Self-storage businessman David Paladino found a perfect location in downtown Des Moines, Iowa, for his next venture, but he faced a dilemma: the site wasn’t large enough to accommodate the nearly 900 storage units he had in mind. The solution: go up.
Although most rural builders won’t ever face such a challenge, it helps to illustrate the wisdom of sometimes thinking beyond conventional design to achieve success.
Paladino selected Trachte Building Systems to help him with his Des Moines project. The 110-year-old company’s first multi-floor storage unit was built in 1978, three years after it entered the self-storage business. Trachte now lays claim to hundreds of them built from two to three floors in height. Dino’s Storage, however, was their first four-story project. “It was a hair over 120,000 square feet,” Trachte sales manager Jamie Lindau describes. “We took it to the max.”
For Lindau it was a no-brainer. “Almost everyone in the industry agrees that you have to have an elevator if you go up to two levels,” he says. “And so once you have an elevator, there’s no difference if you push button number 2 or button number 4, and our design doesn’t change that much to go from three to four floors.”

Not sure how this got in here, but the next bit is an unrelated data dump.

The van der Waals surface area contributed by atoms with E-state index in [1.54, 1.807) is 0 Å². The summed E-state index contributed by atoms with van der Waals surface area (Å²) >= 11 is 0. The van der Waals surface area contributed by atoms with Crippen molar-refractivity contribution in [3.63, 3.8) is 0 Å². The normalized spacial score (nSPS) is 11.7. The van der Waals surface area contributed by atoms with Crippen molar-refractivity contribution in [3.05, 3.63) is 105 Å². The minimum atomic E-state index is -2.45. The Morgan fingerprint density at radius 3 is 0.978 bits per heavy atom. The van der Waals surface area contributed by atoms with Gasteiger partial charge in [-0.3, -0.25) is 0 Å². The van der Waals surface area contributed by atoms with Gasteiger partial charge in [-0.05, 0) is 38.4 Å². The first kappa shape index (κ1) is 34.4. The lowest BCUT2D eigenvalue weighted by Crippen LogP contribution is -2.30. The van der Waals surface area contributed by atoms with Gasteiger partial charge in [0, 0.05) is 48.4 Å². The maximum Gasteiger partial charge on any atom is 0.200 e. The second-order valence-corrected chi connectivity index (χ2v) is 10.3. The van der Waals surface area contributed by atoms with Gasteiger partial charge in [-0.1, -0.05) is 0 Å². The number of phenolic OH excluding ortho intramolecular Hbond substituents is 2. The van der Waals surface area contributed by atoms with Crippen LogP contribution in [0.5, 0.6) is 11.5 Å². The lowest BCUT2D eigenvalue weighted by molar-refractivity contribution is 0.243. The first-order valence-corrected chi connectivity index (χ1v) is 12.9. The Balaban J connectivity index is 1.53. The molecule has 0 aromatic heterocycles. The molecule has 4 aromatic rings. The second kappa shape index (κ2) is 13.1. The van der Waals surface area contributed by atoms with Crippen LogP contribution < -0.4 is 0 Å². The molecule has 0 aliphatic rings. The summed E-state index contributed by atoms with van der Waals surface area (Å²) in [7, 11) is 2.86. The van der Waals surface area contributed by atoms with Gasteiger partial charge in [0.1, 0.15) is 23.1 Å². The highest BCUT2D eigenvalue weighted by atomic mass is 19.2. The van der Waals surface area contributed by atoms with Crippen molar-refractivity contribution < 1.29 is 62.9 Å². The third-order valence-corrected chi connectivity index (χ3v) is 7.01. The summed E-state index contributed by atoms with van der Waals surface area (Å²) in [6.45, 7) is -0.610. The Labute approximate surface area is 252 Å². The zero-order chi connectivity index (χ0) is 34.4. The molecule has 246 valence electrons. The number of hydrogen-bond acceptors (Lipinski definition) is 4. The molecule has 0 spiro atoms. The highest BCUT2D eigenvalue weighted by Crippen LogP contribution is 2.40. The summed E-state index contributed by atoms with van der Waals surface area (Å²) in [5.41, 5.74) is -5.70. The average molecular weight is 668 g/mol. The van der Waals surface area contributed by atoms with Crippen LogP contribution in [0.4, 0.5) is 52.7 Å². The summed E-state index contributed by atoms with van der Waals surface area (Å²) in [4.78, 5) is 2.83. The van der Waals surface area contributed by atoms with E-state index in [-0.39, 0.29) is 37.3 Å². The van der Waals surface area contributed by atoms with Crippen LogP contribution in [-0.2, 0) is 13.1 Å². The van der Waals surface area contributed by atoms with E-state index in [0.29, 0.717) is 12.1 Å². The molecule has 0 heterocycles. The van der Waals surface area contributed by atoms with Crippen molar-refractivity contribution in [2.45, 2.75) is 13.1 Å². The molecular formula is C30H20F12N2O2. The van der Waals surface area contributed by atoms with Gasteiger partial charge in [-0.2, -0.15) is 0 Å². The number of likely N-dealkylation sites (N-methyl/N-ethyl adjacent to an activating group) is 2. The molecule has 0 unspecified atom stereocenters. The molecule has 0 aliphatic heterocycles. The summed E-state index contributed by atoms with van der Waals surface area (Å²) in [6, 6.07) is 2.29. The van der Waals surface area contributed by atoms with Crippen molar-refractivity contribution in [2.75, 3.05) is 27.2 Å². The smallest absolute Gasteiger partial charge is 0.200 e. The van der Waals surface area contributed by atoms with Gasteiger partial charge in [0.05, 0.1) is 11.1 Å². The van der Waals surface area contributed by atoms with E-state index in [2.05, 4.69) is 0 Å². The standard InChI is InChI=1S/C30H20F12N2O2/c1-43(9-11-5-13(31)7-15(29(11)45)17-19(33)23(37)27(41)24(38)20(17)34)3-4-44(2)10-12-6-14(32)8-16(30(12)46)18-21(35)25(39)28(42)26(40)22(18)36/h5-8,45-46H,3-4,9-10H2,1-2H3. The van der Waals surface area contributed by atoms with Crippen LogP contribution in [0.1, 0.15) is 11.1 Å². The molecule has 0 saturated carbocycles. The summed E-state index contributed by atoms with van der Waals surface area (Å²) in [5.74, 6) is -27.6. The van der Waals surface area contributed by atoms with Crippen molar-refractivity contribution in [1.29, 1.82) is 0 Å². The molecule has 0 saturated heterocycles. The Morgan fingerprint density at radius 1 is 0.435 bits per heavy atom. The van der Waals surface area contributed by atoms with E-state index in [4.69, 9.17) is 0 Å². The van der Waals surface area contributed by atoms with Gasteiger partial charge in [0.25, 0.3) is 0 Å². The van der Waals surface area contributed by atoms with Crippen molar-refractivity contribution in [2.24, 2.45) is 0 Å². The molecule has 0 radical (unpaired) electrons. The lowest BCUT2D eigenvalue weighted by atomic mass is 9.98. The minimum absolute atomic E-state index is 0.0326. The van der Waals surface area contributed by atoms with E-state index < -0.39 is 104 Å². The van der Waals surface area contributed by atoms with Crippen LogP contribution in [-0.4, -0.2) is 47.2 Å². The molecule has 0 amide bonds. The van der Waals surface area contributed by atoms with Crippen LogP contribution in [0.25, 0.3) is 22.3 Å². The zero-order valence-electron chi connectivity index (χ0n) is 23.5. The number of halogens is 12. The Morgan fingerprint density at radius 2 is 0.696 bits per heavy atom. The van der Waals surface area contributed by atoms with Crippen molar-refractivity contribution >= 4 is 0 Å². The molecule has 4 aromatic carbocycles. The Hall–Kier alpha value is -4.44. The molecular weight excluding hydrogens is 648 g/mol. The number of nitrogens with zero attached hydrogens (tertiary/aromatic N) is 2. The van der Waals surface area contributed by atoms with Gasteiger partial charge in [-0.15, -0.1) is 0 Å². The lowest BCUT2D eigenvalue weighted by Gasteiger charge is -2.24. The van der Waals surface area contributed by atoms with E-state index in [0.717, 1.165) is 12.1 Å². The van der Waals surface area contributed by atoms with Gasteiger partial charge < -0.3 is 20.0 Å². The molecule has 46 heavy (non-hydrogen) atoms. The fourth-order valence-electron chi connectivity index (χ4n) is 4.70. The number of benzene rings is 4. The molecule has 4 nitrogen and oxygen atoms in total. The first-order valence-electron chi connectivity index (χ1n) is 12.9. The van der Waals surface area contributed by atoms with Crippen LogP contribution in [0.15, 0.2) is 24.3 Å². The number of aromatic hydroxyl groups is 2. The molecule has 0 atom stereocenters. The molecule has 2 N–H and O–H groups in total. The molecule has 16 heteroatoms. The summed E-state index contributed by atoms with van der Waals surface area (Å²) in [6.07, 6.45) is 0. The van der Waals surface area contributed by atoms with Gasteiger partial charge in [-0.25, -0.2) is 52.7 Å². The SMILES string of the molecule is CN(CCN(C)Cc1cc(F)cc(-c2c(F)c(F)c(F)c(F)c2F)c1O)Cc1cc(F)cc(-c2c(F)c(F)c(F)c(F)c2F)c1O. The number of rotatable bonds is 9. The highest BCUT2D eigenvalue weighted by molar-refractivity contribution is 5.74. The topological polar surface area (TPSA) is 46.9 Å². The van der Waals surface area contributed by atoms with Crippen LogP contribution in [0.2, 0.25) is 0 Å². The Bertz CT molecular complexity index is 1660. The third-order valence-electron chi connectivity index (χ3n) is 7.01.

City building codes may not allow multiple floors, but in this case it did.
It was not a hastily done project. In fact, from start to finish, with all the planning involved, it took more than 3-1/2 years to create a space that would maximize the square footage of the city lot. “We kept going through design changes,” explains regional manager Jeff Bouchard, who worked with the client throughout the process. “There were many plan generations. The dimensions of the building must have changed 10 to 15 times.”
Jerry Neis handled the design, spending nearly five months hammering out the final elements. To fit everything in, the parcel ended up with a saw tooth design to accommodate parking. “In this case, the site was so small, we literally filled up the site,” Neis said.
The outside looks stylish, but is done with an affordable, all-metal corrugated wall panel. A cedar red overhang in front and other trim give it some architectural interest. All the structural steel elements were made by Trachte, and include Trachte’s trademark track-less roll-up door system to maximize individual storage spaces.
Because Dino’s Storage is situated downtown, there is no fencing, but the unit is monitored by a security system and office space allows staff to be on hand daily to handle business and customer traffic. – By Sharon Thatcher, Rural Builder magazine